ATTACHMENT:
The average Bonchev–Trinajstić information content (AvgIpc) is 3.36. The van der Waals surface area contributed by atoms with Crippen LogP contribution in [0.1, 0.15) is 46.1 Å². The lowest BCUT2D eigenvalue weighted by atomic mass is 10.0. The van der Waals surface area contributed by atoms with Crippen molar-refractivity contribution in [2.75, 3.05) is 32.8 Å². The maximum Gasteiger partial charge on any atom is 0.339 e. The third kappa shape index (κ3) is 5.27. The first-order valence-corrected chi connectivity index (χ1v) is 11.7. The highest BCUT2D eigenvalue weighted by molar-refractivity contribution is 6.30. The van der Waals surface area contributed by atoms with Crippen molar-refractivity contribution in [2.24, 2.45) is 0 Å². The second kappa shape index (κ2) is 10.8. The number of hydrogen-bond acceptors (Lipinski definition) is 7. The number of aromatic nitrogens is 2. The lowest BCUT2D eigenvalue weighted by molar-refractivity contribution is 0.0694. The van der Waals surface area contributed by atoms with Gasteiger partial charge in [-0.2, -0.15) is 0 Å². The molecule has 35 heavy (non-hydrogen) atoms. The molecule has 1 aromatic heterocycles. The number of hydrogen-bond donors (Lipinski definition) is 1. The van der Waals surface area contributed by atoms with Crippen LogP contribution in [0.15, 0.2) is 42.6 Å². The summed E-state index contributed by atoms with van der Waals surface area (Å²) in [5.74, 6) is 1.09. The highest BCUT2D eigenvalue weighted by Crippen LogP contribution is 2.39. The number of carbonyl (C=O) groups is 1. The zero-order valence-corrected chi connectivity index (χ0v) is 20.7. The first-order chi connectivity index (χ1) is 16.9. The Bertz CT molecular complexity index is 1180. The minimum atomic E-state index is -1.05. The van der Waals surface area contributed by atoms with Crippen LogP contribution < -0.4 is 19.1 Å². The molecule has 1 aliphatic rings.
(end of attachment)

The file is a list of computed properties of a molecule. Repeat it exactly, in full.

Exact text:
The average Bonchev–Trinajstić information content (AvgIpc) is 3.36. The van der Waals surface area contributed by atoms with Crippen LogP contribution in [0.1, 0.15) is 46.1 Å². The lowest BCUT2D eigenvalue weighted by atomic mass is 10.0. The van der Waals surface area contributed by atoms with Crippen molar-refractivity contribution in [2.75, 3.05) is 32.8 Å². The maximum Gasteiger partial charge on any atom is 0.339 e. The third kappa shape index (κ3) is 5.27. The first-order valence-corrected chi connectivity index (χ1v) is 11.7. The highest BCUT2D eigenvalue weighted by molar-refractivity contribution is 6.30. The van der Waals surface area contributed by atoms with Crippen molar-refractivity contribution in [2.24, 2.45) is 0 Å². The second kappa shape index (κ2) is 10.8. The number of hydrogen-bond acceptors (Lipinski definition) is 7. The number of aromatic nitrogens is 2. The lowest BCUT2D eigenvalue weighted by molar-refractivity contribution is 0.0694. The van der Waals surface area contributed by atoms with Gasteiger partial charge in [-0.2, -0.15) is 0 Å². The molecule has 35 heavy (non-hydrogen) atoms. The molecule has 1 aromatic heterocycles. The number of hydrogen-bond donors (Lipinski definition) is 1. The van der Waals surface area contributed by atoms with Crippen LogP contribution in [0.15, 0.2) is 42.6 Å². The summed E-state index contributed by atoms with van der Waals surface area (Å²) in [5.74, 6) is 1.09. The highest BCUT2D eigenvalue weighted by Crippen LogP contribution is 2.39. The number of carbonyl (C=O) groups is 1. The zero-order valence-corrected chi connectivity index (χ0v) is 20.7. The first-order chi connectivity index (χ1) is 16.9. The Bertz CT molecular complexity index is 1180. The minimum atomic E-state index is -1.05. The van der Waals surface area contributed by atoms with Crippen LogP contribution < -0.4 is 19.1 Å². The molecule has 1 aliphatic rings.